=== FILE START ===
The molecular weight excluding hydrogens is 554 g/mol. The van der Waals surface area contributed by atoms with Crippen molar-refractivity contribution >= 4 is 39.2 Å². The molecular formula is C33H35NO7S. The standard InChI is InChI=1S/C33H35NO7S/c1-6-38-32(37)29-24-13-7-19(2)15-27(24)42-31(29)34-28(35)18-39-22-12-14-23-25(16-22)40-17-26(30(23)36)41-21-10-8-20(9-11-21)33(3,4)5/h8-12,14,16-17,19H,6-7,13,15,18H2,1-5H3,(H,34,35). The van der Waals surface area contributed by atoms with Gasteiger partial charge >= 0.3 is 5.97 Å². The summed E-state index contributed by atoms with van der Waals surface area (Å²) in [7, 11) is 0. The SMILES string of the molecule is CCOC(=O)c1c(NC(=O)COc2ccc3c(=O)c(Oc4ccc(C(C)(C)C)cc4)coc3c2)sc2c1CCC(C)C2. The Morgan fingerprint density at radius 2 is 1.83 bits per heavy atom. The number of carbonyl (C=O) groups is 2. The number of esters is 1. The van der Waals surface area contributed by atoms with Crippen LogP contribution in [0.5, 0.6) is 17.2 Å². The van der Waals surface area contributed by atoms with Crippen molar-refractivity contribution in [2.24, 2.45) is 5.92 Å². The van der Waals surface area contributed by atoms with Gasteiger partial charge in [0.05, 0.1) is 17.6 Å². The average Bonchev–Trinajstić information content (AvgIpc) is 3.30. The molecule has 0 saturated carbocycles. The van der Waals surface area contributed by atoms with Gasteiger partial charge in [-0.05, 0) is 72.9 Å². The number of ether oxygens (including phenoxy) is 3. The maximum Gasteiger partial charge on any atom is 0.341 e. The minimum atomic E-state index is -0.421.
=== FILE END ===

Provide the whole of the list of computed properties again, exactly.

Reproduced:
The molecular weight excluding hydrogens is 554 g/mol. The van der Waals surface area contributed by atoms with Crippen molar-refractivity contribution >= 4 is 39.2 Å². The molecular formula is C33H35NO7S. The standard InChI is InChI=1S/C33H35NO7S/c1-6-38-32(37)29-24-13-7-19(2)15-27(24)42-31(29)34-28(35)18-39-22-12-14-23-25(16-22)40-17-26(30(23)36)41-21-10-8-20(9-11-21)33(3,4)5/h8-12,14,16-17,19H,6-7,13,15,18H2,1-5H3,(H,34,35). The van der Waals surface area contributed by atoms with Gasteiger partial charge >= 0.3 is 5.97 Å². The summed E-state index contributed by atoms with van der Waals surface area (Å²) in [7, 11) is 0. The SMILES string of the molecule is CCOC(=O)c1c(NC(=O)COc2ccc3c(=O)c(Oc4ccc(C(C)(C)C)cc4)coc3c2)sc2c1CCC(C)C2. The Morgan fingerprint density at radius 2 is 1.83 bits per heavy atom. The number of carbonyl (C=O) groups is 2. The number of esters is 1. The van der Waals surface area contributed by atoms with Crippen LogP contribution in [0.5, 0.6) is 17.2 Å². The van der Waals surface area contributed by atoms with Crippen molar-refractivity contribution in [2.24, 2.45) is 5.92 Å². The van der Waals surface area contributed by atoms with Gasteiger partial charge in [0.05, 0.1) is 17.6 Å². The average Bonchev–Trinajstić information content (AvgIpc) is 3.30. The molecule has 0 saturated carbocycles. The van der Waals surface area contributed by atoms with Gasteiger partial charge in [-0.05, 0) is 72.9 Å². The number of ether oxygens (including phenoxy) is 3. The maximum Gasteiger partial charge on any atom is 0.341 e. The minimum atomic E-state index is -0.421.